Global fossil fuel production will soon thwart Paris Agreement climate targets, report warns

The world’s top fossil fuel-producing countries are significantly expanding production of oil, natural gas and coal, undermining efforts to reach their climate targets, according to an analysis conducted by several think tanks and the United Nations Environment Programme.

For the first time, the report reviewed specific plans from 10 countries, including Canada, China and the United States, and estimated that global fossil fuel production by 2030 would be 120 per cent over Paris Agreement targets.

“Countries are planning on over twice the production that would be consistent with meeting Paris climate goals,” said Michael Lazarus with Stockholm Environment Institute and the report’s lead author.

“If countries are saying on the one hand that they plan to reduce emissions and on the other hand that they plan to increase production, that creates not only a contradiction, but it also undermines the ability to reach climate goals.”

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Under the 2015 Paris Climate Agreement, world leaders committed to a long-term goal of limiting the average temperature increase to within 1.5 to 2 degrees Celsius above pre-industrial levels. But by 2030, global planned production would lead to 39 gigatonnes of carbon dioxide emissions, 53 per cent higher than what is needed to reduce temperature rises to 2 C and 21 gigatonnes — or 120 per cent, more than is needed for 1.5 C.

Scientists have warned that even a 2 C increase will expose hundreds of millions of people to higher risks of extreme heatwaves, drought, floods and poverty.

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In Canada, the government has promised to reduce emissions by 30 per cent below 2005 levels by 2030. At the same time, the report notes, oil production is projected to increase 60 per cent from 2017-2040. Natural gas production is also on track to increase 34 per cent during that period.

“Canada is basically projected to produce a lot of more fossil fuels and it’s hard to see how we can meet emissions reduction targets if we do that,” said Philip Gass, Senior Policy Analyst with the International Institute for Sustainable Development and one of the Canadian authors of the report.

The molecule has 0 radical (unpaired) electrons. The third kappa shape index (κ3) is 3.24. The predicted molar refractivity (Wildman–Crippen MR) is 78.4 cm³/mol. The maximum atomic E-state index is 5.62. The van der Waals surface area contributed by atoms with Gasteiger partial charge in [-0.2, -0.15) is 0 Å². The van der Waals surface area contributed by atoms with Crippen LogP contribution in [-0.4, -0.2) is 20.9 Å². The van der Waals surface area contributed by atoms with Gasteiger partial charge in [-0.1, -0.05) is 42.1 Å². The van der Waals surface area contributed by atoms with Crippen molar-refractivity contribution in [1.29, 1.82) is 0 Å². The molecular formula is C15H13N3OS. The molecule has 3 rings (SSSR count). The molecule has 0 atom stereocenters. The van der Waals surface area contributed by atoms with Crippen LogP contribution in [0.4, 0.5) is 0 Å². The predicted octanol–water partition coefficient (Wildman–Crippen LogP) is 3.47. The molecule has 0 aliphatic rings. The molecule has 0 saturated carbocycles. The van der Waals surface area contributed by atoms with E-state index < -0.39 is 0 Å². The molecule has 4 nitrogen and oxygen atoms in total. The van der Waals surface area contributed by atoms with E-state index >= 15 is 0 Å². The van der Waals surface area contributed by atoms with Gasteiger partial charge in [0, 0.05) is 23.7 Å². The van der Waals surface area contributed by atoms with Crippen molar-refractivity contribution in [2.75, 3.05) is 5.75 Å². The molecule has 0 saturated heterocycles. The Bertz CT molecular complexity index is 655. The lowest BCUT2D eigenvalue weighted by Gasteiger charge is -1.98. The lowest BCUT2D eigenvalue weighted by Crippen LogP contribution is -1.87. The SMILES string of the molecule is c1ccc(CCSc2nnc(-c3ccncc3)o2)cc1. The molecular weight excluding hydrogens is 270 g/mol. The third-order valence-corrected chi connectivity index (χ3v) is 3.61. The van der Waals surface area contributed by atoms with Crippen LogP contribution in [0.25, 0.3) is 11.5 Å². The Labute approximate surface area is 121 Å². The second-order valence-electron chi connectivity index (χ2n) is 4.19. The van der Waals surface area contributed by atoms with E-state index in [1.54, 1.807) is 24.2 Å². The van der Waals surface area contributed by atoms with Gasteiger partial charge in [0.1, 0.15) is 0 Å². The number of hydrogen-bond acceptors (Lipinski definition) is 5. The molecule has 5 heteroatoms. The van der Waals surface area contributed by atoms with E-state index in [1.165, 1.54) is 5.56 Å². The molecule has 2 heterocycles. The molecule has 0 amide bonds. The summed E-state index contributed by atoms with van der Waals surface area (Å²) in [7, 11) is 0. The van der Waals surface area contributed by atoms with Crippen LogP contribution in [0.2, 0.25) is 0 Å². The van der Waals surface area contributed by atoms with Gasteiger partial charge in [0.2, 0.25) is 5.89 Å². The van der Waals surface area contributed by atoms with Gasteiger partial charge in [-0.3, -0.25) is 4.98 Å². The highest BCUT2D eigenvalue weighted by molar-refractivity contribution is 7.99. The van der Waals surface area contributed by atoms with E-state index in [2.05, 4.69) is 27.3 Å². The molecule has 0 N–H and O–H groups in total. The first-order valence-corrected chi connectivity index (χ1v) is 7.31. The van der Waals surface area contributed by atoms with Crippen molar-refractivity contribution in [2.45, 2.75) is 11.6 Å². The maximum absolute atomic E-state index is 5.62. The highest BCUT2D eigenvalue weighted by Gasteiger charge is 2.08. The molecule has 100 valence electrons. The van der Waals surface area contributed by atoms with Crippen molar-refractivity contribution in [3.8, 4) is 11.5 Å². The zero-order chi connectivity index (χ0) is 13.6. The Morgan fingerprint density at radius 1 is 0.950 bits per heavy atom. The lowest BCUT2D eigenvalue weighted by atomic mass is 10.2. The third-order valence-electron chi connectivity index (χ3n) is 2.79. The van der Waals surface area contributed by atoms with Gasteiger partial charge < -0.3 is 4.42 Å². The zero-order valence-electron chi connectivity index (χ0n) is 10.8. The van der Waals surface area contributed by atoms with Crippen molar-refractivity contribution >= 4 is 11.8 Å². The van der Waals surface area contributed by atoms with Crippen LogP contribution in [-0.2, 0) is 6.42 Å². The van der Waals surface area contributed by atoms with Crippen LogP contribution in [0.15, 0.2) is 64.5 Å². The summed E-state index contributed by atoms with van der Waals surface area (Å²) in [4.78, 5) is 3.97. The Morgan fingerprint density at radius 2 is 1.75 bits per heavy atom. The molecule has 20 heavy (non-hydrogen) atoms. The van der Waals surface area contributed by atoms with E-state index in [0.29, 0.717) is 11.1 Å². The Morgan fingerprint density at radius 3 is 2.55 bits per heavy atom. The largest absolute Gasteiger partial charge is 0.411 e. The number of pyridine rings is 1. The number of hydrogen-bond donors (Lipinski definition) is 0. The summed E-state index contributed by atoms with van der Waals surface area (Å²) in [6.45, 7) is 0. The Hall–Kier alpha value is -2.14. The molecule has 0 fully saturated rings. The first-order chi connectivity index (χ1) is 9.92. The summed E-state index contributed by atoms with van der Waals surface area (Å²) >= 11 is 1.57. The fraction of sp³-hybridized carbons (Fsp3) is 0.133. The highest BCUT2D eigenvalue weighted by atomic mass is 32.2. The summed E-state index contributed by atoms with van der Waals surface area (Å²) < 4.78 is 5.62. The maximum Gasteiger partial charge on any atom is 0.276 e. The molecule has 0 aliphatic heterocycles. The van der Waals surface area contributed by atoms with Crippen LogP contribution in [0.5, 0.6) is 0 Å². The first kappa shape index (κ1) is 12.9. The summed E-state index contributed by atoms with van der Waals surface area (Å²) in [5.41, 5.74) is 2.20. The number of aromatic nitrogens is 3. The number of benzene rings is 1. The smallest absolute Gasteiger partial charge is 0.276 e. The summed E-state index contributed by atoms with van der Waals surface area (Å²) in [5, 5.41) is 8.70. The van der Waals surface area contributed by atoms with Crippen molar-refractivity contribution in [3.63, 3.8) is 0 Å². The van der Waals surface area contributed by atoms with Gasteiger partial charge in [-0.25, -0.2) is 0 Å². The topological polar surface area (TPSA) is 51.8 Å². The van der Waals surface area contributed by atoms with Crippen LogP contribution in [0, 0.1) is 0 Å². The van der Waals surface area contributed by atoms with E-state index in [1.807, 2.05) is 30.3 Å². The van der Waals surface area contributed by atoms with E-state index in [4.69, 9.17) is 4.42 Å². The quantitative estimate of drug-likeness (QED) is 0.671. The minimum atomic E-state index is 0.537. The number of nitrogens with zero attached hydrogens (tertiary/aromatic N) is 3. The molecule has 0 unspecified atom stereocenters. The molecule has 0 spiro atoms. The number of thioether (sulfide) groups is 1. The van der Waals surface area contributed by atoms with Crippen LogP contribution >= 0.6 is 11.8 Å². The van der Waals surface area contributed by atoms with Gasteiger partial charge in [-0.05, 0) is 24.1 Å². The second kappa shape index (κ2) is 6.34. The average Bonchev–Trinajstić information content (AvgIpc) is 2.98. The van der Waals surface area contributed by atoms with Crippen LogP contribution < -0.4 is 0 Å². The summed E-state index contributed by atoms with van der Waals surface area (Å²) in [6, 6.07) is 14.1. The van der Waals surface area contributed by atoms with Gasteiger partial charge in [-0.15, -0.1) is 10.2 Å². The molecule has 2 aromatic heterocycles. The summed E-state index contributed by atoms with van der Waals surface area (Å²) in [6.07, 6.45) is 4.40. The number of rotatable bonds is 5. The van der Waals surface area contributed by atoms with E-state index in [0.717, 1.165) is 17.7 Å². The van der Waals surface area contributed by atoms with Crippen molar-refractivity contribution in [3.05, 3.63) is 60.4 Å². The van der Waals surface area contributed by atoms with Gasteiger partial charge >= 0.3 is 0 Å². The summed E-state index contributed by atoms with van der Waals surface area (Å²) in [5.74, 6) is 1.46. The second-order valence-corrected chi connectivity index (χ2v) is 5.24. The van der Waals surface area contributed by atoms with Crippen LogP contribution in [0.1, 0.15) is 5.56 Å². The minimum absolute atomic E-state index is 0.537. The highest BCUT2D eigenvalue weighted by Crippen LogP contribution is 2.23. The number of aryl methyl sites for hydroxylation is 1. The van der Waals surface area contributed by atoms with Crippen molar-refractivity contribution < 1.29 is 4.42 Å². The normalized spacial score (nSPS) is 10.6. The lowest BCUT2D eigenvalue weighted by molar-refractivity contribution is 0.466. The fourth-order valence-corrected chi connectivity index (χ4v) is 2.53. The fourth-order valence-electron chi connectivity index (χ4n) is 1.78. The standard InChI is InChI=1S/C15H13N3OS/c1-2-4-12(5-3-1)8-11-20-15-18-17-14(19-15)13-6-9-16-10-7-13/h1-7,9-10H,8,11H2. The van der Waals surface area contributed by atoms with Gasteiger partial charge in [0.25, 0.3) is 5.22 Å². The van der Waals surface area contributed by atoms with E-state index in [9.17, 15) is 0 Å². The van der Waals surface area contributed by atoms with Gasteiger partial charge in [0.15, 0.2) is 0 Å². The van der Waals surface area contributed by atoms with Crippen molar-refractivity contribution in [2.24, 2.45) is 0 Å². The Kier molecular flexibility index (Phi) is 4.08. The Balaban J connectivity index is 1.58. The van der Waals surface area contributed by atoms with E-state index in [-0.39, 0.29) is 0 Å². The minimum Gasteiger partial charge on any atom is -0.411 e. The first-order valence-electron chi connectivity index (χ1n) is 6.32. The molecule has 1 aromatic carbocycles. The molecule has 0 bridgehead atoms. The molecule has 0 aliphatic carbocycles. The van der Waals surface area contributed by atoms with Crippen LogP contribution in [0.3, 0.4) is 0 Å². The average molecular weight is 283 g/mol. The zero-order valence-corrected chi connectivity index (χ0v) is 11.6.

“Nobody sees a realistic way to meet these targets unless we make fundamental changes to the way we deal with energy.”

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The fossil fuel industry generates about 8 per cent of Canada’s GDP and supports around a million jobs, according to an analysis by Clean Energy Canada at Simon Fraser University. In contrast, the clean energy industry currently employs about 300,000 people.

The study’s authors argue that government money spent supporting the fossil fuel sector, such as federal subsidies worth around $1.6 billion per year, should be reinvested in the clean energy industry.

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“It’s not easy, but that’s why you have to invest in the transition process in a major way,” Lazarus told Global News. “We need to pay attention to the workers and the communities affected.

“These transitions can happen. There is time to phase this down. It just needs to start now. Don’t make the problem worse by expanding production [of fossil fuels].”

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The Trudeau government has touted its federal carbon tax as the centrepiece of its climate strategy. The report found Canada has also successfully reduced its reliance on coal power.

“We often hear in Canada that it’s possible for us to meet our climate goals while continuing to expand oil and gas production,” says Catherine Abreu, Executive Director of Climate Action Network.

“And I think this report makes it clear that oil and gas production will stand in the way of us being successful in meeting our climate goals,”

(C) 2019 Global News, a division of Corus Entertainment Inc.

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